Combine: Working with Transformation Operators

With these short code snippets you will be able use transformation operators when configuring publisher in Combine.

Combine: Working with Transformation Operators

This brief overview will demonstrate some basic features that may come in handy when working with publishers in Combine, Apple's framework to handle asynchronous events by combining event-processing operators. The Publisher protocol declares a type that transmits a sequence of values over time that subscribers can receive as input by adopting the Subscriber protocol.

Using a sequence as values to publish, Combine allows typical operators available in Swift to shape the values that will be published or received. For example, publishers can be used with transformation operators.

You can use the .collect(_ count: Int) operator to return arrays of values, in this case chunked in groups of 3 elements.

import Foundation
import Combine

["A","B","C","D","E","F","G","H"].publisher.collect(3).sink {
    print($0)
}

With help of formatters you can use the .map operator to transform elements, for example from numbers to strings:

let formatter = NumberFormatter()
formatter.numberStyle = .spellOut

[123,45,67].publisher.map {
    formatter.string(from: NSNumber(integerLiteral: $0)) ?? ""
}.sink {
    print($0)
}

You can also use .map with KeyPath, for example:

struct Point {
    let x: Int
    let y: Int
}

let publisherA = PassthroughSubject<Point, Never>()

publisherA.map(\.x, \.y).sink { x, y in
    print("x is \(x) and y is \(y)")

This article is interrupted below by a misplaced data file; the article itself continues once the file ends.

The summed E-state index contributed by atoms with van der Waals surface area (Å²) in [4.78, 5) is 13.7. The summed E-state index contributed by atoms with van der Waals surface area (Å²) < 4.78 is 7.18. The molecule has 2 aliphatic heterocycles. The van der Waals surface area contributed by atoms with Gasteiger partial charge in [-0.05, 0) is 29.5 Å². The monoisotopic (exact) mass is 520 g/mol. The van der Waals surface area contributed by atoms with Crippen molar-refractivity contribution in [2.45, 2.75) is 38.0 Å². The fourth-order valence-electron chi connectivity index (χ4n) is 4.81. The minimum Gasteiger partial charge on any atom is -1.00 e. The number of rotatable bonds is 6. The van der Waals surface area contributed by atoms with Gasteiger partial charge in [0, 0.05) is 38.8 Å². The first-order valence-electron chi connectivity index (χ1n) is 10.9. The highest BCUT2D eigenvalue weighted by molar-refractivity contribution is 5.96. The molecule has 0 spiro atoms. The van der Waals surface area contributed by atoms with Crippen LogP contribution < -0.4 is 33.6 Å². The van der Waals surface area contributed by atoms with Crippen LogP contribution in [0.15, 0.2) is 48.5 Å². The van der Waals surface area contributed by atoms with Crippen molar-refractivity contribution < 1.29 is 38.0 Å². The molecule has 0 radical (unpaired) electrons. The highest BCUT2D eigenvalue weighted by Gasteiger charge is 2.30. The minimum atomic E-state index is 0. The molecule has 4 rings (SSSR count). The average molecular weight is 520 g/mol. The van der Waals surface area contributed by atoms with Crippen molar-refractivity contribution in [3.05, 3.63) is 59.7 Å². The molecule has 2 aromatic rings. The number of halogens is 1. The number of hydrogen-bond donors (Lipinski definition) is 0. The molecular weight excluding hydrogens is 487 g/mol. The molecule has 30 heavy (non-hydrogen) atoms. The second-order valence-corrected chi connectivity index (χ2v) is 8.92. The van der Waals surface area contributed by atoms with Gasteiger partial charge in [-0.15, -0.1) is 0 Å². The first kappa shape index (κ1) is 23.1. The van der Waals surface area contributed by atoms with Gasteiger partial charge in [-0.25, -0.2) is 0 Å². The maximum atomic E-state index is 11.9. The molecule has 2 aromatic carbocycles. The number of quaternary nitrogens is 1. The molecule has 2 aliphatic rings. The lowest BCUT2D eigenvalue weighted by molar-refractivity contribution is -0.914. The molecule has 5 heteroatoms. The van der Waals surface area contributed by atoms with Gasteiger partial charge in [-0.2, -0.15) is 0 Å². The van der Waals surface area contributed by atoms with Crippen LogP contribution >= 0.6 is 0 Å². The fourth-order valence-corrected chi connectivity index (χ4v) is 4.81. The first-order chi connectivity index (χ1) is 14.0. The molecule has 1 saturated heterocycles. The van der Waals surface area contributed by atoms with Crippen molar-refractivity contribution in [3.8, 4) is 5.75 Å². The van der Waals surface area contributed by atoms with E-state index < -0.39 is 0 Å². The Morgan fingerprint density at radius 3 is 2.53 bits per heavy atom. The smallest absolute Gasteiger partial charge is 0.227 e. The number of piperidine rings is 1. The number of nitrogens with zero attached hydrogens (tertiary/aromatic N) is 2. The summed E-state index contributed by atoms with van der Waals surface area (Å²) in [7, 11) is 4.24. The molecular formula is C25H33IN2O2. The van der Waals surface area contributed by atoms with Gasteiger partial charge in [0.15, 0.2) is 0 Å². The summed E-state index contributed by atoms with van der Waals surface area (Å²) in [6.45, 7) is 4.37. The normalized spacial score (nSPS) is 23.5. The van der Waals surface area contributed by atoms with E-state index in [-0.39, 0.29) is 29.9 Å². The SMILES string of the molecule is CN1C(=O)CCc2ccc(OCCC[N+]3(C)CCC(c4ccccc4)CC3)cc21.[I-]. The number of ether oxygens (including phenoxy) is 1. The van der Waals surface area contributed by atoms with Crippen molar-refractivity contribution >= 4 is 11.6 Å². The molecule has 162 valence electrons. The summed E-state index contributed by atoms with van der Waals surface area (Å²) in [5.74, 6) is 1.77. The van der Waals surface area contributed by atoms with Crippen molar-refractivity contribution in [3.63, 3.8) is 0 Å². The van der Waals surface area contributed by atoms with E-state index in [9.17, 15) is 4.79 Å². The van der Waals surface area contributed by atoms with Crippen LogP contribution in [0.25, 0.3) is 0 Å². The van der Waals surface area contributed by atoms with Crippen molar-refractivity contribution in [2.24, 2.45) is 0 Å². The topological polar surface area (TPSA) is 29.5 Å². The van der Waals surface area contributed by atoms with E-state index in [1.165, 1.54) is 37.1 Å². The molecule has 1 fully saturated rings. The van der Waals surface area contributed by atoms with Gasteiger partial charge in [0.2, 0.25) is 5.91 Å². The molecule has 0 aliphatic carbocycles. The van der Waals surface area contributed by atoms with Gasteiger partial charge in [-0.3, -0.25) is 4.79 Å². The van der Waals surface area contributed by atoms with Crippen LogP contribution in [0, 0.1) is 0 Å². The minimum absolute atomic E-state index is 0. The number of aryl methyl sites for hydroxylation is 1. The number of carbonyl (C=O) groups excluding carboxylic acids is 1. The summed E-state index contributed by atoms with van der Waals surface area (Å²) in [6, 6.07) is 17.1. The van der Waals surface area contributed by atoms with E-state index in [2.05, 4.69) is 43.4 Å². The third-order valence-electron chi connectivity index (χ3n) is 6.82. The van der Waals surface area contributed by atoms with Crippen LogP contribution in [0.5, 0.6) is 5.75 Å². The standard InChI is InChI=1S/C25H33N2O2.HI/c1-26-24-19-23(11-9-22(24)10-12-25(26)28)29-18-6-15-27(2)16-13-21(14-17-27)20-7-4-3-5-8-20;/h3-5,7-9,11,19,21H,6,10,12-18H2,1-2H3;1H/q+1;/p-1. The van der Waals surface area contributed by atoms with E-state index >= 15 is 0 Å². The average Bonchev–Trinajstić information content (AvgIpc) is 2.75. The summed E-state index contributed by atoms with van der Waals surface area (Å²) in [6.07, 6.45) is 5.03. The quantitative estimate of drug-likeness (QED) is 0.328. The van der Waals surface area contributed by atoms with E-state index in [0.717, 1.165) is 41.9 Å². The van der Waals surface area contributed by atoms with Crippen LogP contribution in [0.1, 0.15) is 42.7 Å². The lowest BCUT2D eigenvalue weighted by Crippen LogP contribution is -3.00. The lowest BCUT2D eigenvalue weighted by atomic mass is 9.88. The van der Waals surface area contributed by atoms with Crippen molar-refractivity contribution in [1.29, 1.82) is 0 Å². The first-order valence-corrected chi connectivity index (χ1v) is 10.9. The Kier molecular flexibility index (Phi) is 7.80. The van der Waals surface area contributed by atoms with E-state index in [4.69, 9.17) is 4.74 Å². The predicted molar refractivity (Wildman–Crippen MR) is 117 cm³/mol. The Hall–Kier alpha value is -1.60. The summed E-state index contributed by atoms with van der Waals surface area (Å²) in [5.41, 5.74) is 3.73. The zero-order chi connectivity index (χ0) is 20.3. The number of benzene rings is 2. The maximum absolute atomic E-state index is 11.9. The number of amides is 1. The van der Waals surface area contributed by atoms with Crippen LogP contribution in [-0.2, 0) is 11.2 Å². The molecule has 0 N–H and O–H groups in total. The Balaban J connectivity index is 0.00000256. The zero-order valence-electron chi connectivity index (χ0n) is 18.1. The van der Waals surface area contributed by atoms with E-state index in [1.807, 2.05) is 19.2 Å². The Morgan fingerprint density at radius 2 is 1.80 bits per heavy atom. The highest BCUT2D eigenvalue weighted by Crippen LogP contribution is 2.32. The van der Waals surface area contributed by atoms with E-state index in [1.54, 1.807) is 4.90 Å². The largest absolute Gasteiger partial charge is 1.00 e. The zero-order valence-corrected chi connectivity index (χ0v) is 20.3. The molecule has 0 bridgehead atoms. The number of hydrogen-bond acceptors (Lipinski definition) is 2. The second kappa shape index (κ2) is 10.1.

}

publisherA.send(Point(x: 2, y: 10)) //x is 2 and y is 10

Another very convenient operator is .replaceNil<T>(with output: T), which replaces nil and can be used with .map to unwarp optionals:

["A","B",nil,"C"].publisher.replaceNil(with: "*")
    .map { $0! }
    .sink {
        print($0) //A B * C
}

You can also use the.scan method to scan through a sequence of values and transform them one by one to match your use case.

let publisherB = (1...10).publisher

publisherB.scan([]) { numbers, value -> [Int] in
    numbers + [value]
}.sink {
    print($0)
}
[1]
[1, 2]
[1, 2, 3]
[1, 2, 3, 4]
[1, 2, 3, 4, 5]
[1, 2, 3, 4, 5, 6]
[1, 2, 3, 4, 5, 6, 7]
[1, 2, 3, 4, 5, 6, 7, 8]
[1, 2, 3, 4, 5, 6, 7, 8, 9]
[1, 2, 3, 4, 5, 6, 7, 8, 9, 10]

Where to go next?

If you are interested into knowing more about working with Combine and the various operators available to shape the sequence of values send by publishers and received by subscribers, check our other articles on Combine that will be released over the next days and weeks.

They will cover how to work with filters, sequence and transformation operatators or timers, how to use the dataTaskPublisher, how to combine publishers as well as how to debug Combine messages and much more.

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